Related entries & more 
fop (n.)

mid-15c., "foolish person," of unknown origin, perhaps related to obsolete verb fop "make a fool of," from a continental source akin to German foppen "jeer at, make a fool of." Sense of "dandy, coxcomb, man ostentatiously nice in manner and appearance" is from 1670s, perhaps given in derision by those who thought such things foolish. The 18c. was their period of greatest florescense. The junior variety was a fopling (1680s).

His was the sumptuous age of powder and patches. He was especially dainty in the matters of sword-knots, shoe-buckles, and lace ruffles. He was ablaze with jewelry, took snuff with an incomparable air out of a box studded with diamonds, and excelled in the "nice conduct of a clouded cane." [Charles J. Dunphie, "Fops and Foppery," New York, 1876]
Related entries & more 
prick (v.)

Middle English priken, from Old English prician "to pierce with a sharp point, prick out, place a point, dot, or mark upon; sting; cause a pricking sensation," from West Germanic *prikojan (source also of Low German pricken, Dutch prikken "to prick"), of uncertain origin. Danish prikke "to mark with dots," Swedish pricka "to point, prick, mark with dots" probably are from Low German. Related: Pricked; pricking.

From c. 1200 in a figurative sense of "to cause agitation, to distress, to trouble;" late 14c. as "incite, stir to action." Pricklouse (c. 1500) was a derisive name for a tailor. To prick up (one's) ears is 1580s, originally of animals with pointed ears (prycke-eared, of foxes or horses or dogs, is from early 15c.).

thou prick-ear'd cur of Iceland!
["Henry V," ii. 1. 44.]

Prick-me-dainty (1520s) was an old term for one who is affectedly finical.

Related entries & more 
kid (n.)
c. 1200, "the young of a goat," from a Scandinavian source such as Old Norse kið "young goat," from Proto-Germanic *kidjom (source also of Old High German kizzi, German kitze, Danish and Swedish kid), of uncertain origin.

Extended meaning "child" is first recorded as slang 1590s, established in informal usage by 1840s. Applied to skillful young thieves and pugilists at least since 1812. Kid stuff "something easy" is from 1913 (the phrase was in use about that time in reference to vaudeville acts or advertisements featuring children, and to child-oriented features in newspapers).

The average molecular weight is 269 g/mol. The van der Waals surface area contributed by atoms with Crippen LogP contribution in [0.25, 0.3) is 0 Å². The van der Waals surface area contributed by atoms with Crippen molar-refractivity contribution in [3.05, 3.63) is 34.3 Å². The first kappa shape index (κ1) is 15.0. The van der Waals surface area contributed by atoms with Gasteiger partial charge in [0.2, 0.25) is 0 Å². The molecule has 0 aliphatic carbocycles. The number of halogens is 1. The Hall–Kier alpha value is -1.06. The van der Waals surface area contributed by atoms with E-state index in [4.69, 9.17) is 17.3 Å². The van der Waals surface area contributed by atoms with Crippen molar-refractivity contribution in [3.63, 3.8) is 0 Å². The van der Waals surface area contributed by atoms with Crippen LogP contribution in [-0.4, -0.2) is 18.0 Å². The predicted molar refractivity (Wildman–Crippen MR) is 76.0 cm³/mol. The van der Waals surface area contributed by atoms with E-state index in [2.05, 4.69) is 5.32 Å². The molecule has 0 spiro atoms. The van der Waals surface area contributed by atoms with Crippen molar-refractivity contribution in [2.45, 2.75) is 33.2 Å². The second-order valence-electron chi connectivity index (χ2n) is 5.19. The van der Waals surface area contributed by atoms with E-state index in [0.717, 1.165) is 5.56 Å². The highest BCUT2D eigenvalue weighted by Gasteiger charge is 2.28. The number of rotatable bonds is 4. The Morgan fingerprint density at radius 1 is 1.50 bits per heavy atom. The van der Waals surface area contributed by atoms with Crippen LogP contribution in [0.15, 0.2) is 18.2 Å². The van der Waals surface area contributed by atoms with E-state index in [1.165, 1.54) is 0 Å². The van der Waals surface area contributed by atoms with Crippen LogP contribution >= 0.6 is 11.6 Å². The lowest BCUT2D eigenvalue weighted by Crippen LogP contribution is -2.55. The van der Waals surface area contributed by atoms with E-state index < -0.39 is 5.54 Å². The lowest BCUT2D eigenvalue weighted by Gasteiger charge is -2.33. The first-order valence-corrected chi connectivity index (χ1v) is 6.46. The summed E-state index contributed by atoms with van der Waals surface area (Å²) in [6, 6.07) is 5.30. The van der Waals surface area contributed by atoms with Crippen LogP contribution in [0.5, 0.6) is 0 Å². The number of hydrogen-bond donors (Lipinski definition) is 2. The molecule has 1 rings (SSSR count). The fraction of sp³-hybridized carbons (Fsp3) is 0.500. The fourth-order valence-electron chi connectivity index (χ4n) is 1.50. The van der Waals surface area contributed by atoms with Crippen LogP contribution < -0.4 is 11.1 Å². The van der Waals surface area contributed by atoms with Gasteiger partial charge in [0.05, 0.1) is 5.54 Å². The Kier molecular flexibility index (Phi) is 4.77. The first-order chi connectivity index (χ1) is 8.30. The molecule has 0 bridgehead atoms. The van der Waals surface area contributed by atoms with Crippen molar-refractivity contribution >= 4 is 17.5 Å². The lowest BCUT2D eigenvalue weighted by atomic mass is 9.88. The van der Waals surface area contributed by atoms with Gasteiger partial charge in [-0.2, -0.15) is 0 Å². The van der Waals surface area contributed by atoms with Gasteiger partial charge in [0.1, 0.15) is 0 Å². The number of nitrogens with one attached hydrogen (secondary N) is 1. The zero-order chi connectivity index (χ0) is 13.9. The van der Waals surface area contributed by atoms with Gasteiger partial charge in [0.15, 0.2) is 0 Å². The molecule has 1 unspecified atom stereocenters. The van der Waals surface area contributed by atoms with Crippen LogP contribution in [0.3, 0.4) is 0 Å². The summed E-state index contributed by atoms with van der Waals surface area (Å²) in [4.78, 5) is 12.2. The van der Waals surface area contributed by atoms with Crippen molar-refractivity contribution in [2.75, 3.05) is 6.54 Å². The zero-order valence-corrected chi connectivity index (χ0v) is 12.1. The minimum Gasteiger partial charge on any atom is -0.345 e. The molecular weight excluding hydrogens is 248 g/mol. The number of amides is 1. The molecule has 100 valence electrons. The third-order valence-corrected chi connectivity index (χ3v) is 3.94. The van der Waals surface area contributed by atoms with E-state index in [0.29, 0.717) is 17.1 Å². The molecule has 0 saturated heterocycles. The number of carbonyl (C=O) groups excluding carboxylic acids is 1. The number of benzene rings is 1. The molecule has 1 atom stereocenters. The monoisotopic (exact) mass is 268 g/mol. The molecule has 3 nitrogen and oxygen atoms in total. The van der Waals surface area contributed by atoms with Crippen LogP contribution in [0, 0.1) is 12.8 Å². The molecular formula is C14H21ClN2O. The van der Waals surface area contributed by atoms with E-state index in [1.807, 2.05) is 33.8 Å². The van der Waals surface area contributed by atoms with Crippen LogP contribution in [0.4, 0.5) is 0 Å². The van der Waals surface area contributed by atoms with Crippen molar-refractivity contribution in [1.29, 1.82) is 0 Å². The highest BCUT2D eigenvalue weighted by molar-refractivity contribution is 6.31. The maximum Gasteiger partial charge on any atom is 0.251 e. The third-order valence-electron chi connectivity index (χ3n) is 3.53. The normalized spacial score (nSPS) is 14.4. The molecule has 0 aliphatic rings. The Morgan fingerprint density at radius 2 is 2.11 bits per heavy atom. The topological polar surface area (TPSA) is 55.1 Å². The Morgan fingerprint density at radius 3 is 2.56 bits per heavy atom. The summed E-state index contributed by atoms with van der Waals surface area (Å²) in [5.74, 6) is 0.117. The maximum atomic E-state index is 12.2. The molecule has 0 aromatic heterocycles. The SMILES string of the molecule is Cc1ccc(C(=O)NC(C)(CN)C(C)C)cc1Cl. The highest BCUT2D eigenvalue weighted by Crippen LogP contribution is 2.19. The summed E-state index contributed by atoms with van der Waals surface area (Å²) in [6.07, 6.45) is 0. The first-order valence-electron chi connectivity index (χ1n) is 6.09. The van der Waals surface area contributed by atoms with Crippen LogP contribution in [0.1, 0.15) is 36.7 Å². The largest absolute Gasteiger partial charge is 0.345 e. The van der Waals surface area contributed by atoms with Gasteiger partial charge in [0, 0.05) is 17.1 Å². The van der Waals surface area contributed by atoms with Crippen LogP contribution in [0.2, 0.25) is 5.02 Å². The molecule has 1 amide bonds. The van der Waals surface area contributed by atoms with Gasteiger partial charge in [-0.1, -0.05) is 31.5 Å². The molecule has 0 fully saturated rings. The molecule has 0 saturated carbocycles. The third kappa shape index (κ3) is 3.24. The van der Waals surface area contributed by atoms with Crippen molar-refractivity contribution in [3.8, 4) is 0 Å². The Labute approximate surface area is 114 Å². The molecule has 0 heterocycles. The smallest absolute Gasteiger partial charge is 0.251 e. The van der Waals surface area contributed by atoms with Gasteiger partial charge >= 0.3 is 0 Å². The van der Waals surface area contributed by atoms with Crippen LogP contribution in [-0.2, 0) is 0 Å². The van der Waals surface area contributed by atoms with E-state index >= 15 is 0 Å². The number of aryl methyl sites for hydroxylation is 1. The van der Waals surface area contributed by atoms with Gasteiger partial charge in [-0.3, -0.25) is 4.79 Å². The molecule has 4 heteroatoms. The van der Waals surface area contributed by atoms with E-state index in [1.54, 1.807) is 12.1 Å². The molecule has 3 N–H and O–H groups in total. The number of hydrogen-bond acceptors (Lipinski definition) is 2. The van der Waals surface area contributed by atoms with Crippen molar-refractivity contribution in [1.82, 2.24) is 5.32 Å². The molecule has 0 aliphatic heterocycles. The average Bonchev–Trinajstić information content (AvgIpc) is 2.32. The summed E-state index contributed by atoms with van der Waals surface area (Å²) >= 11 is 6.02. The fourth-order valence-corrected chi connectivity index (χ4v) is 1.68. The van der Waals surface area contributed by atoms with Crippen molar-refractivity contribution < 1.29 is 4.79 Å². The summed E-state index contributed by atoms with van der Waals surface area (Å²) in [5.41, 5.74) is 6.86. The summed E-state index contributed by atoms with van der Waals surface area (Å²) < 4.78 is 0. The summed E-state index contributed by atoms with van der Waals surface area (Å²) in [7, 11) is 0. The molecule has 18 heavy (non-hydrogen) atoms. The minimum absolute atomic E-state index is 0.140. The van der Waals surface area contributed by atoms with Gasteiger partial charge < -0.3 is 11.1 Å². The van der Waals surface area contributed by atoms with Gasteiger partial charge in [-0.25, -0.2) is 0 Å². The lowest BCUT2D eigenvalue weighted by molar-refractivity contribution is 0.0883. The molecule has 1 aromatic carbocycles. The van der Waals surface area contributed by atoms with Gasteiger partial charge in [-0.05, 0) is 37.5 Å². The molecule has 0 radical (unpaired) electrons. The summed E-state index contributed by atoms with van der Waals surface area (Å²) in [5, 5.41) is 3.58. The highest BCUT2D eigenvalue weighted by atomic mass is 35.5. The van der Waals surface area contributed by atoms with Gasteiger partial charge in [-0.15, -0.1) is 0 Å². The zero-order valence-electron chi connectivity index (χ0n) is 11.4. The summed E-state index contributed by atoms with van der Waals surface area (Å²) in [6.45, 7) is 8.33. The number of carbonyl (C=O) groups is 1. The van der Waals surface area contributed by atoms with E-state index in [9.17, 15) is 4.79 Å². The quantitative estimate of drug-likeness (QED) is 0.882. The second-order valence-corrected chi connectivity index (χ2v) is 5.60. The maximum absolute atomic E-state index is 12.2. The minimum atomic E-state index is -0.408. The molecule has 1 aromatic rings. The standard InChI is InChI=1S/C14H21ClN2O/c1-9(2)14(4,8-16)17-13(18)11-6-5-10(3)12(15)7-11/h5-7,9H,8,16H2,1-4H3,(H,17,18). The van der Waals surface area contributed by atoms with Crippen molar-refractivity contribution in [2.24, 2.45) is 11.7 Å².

In clothing, "made of soft leather," as though from the skin of a kid, but commercially often of other skins. Hence kid glove "a glove made of kidskin leather" is from 1680s; sense of "characterized by wearing kid gloves," therefore "dainty, delicate" is from 1856.
Related entries & more 
clean (adj.)

Old English clæne "free from dirt or filth, unmixed with foreign or extraneous matter; morally pure, chaste, innocent; open, in the open," of beasts, "not forbidden by ceremonial law to eat," from West Germanic *klainja- "clear, pure" (source also of Old Saxon kleni "dainty, delicate," Old Frisian klene "small," Old High German kleini "delicate, fine, small," German klein "small;" English preserves the original Germanic sense), perhaps from PIE root *gel- "bright, gleaming" (source also of Greek glene "eyeball," Old Irish gel "bright"). But Boutkan doubts the IE etymology and that the "clean" word and the "small" word are the same.

"Largely replaced by clear, pure in the higher senses" [Weekley], but as a verb (mid-15c.) it has largely usurped what once belonged to cleanse. Meaning "whole, entire" is from c. 1300 (clean sweep in the figurative sense is from 1821). Sense of "not lewd" (as in good, clean fun) is from 1867; that of "not carrying anything forbidden" is from 1938; that of "free of drug addiction" is from 1950s. To come clean "confess" is from 1919, American English.

Related entries & more 

Page 2